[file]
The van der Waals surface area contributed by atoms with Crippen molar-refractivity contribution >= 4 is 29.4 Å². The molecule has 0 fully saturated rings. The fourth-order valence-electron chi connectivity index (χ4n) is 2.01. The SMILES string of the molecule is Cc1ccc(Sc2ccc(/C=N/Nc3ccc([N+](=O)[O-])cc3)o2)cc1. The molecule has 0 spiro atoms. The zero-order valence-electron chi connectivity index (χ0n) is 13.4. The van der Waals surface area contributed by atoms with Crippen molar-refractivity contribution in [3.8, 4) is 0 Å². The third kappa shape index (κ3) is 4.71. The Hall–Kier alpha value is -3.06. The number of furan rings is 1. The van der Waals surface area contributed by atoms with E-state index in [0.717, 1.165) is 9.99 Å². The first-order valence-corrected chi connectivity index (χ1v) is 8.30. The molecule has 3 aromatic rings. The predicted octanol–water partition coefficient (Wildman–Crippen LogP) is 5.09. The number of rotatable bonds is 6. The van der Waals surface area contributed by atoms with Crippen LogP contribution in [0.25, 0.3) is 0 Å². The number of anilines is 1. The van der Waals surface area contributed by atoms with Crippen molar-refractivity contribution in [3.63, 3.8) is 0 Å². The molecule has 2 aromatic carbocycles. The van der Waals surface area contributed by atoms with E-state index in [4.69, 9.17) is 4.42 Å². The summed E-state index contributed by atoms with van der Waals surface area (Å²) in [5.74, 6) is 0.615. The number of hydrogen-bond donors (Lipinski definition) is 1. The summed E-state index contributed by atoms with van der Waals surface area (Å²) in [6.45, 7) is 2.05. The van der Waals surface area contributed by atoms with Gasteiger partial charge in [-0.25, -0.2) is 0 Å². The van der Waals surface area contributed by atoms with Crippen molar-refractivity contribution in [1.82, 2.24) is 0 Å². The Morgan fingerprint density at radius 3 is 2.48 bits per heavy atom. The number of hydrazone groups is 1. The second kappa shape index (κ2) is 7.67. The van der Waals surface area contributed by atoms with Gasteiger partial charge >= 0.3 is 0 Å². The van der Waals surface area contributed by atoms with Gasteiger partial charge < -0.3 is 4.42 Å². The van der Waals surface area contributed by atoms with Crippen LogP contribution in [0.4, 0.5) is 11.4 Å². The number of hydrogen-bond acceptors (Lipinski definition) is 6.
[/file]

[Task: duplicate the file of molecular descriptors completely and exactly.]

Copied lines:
The van der Waals surface area contributed by atoms with Crippen molar-refractivity contribution >= 4 is 29.4 Å². The molecule has 0 fully saturated rings. The fourth-order valence-electron chi connectivity index (χ4n) is 2.01. The SMILES string of the molecule is Cc1ccc(Sc2ccc(/C=N/Nc3ccc([N+](=O)[O-])cc3)o2)cc1. The molecule has 0 spiro atoms. The zero-order valence-electron chi connectivity index (χ0n) is 13.4. The van der Waals surface area contributed by atoms with Crippen molar-refractivity contribution in [3.8, 4) is 0 Å². The third kappa shape index (κ3) is 4.71. The Hall–Kier alpha value is -3.06. The number of furan rings is 1. The van der Waals surface area contributed by atoms with E-state index in [0.717, 1.165) is 9.99 Å². The first-order valence-corrected chi connectivity index (χ1v) is 8.30. The molecule has 3 aromatic rings. The predicted octanol–water partition coefficient (Wildman–Crippen LogP) is 5.09. The number of rotatable bonds is 6. The van der Waals surface area contributed by atoms with Crippen LogP contribution in [0.25, 0.3) is 0 Å². The number of anilines is 1. The van der Waals surface area contributed by atoms with Crippen molar-refractivity contribution in [3.63, 3.8) is 0 Å². The molecule has 2 aromatic carbocycles. The van der Waals surface area contributed by atoms with E-state index in [4.69, 9.17) is 4.42 Å². The summed E-state index contributed by atoms with van der Waals surface area (Å²) in [5.74, 6) is 0.615. The number of hydrogen-bond donors (Lipinski definition) is 1. The summed E-state index contributed by atoms with van der Waals surface area (Å²) in [6.45, 7) is 2.05. The van der Waals surface area contributed by atoms with Gasteiger partial charge in [-0.25, -0.2) is 0 Å². The van der Waals surface area contributed by atoms with Crippen molar-refractivity contribution in [1.82, 2.24) is 0 Å². The Morgan fingerprint density at radius 3 is 2.48 bits per heavy atom. The number of hydrazone groups is 1. The second kappa shape index (κ2) is 7.67. The van der Waals surface area contributed by atoms with Gasteiger partial charge >= 0.3 is 0 Å². The van der Waals surface area contributed by atoms with Gasteiger partial charge < -0.3 is 4.42 Å². The van der Waals surface area contributed by atoms with Crippen LogP contribution in [0.4, 0.5) is 11.4 Å². The number of hydrogen-bond acceptors (Lipinski definition) is 6.